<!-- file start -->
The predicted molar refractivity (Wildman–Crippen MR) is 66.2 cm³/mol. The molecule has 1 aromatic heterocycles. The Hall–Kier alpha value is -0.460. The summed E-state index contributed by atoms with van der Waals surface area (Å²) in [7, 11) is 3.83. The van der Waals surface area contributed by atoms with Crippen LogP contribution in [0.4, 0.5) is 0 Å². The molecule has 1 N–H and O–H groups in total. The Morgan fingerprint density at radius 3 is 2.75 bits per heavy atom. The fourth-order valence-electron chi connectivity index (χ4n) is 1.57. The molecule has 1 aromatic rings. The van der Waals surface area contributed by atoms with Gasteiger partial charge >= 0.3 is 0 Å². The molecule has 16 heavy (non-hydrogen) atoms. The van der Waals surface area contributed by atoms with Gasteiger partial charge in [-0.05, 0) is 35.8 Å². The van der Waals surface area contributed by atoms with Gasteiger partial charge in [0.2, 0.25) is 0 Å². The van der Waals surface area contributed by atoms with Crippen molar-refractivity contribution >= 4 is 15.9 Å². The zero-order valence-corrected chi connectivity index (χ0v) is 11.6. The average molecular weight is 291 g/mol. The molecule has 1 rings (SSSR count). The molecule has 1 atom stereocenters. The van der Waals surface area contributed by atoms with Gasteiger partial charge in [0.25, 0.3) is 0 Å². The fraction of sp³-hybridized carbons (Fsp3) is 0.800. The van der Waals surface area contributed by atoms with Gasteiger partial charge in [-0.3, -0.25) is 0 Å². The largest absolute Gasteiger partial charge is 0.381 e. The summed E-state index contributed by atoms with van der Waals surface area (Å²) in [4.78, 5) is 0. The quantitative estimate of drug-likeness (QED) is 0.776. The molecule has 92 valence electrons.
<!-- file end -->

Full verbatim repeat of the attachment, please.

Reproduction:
The predicted molar refractivity (Wildman–Crippen MR) is 66.2 cm³/mol. The molecule has 1 aromatic heterocycles. The Hall–Kier alpha value is -0.460. The summed E-state index contributed by atoms with van der Waals surface area (Å²) in [7, 11) is 3.83. The van der Waals surface area contributed by atoms with Crippen LogP contribution in [0.4, 0.5) is 0 Å². The molecule has 1 N–H and O–H groups in total. The Morgan fingerprint density at radius 3 is 2.75 bits per heavy atom. The fourth-order valence-electron chi connectivity index (χ4n) is 1.57. The molecule has 1 aromatic rings. The van der Waals surface area contributed by atoms with Gasteiger partial charge >= 0.3 is 0 Å². The molecule has 16 heavy (non-hydrogen) atoms. The van der Waals surface area contributed by atoms with Gasteiger partial charge in [-0.05, 0) is 35.8 Å². The van der Waals surface area contributed by atoms with Gasteiger partial charge in [0.2, 0.25) is 0 Å². The van der Waals surface area contributed by atoms with Crippen molar-refractivity contribution >= 4 is 15.9 Å². The zero-order valence-corrected chi connectivity index (χ0v) is 11.6. The average molecular weight is 291 g/mol. The molecule has 1 rings (SSSR count). The molecule has 1 atom stereocenters. The van der Waals surface area contributed by atoms with Gasteiger partial charge in [0.25, 0.3) is 0 Å². The fraction of sp³-hybridized carbons (Fsp3) is 0.800. The van der Waals surface area contributed by atoms with Gasteiger partial charge in [-0.3, -0.25) is 0 Å². The largest absolute Gasteiger partial charge is 0.381 e. The summed E-state index contributed by atoms with van der Waals surface area (Å²) in [4.78, 5) is 0. The quantitative estimate of drug-likeness (QED) is 0.776. The molecule has 92 valence electrons.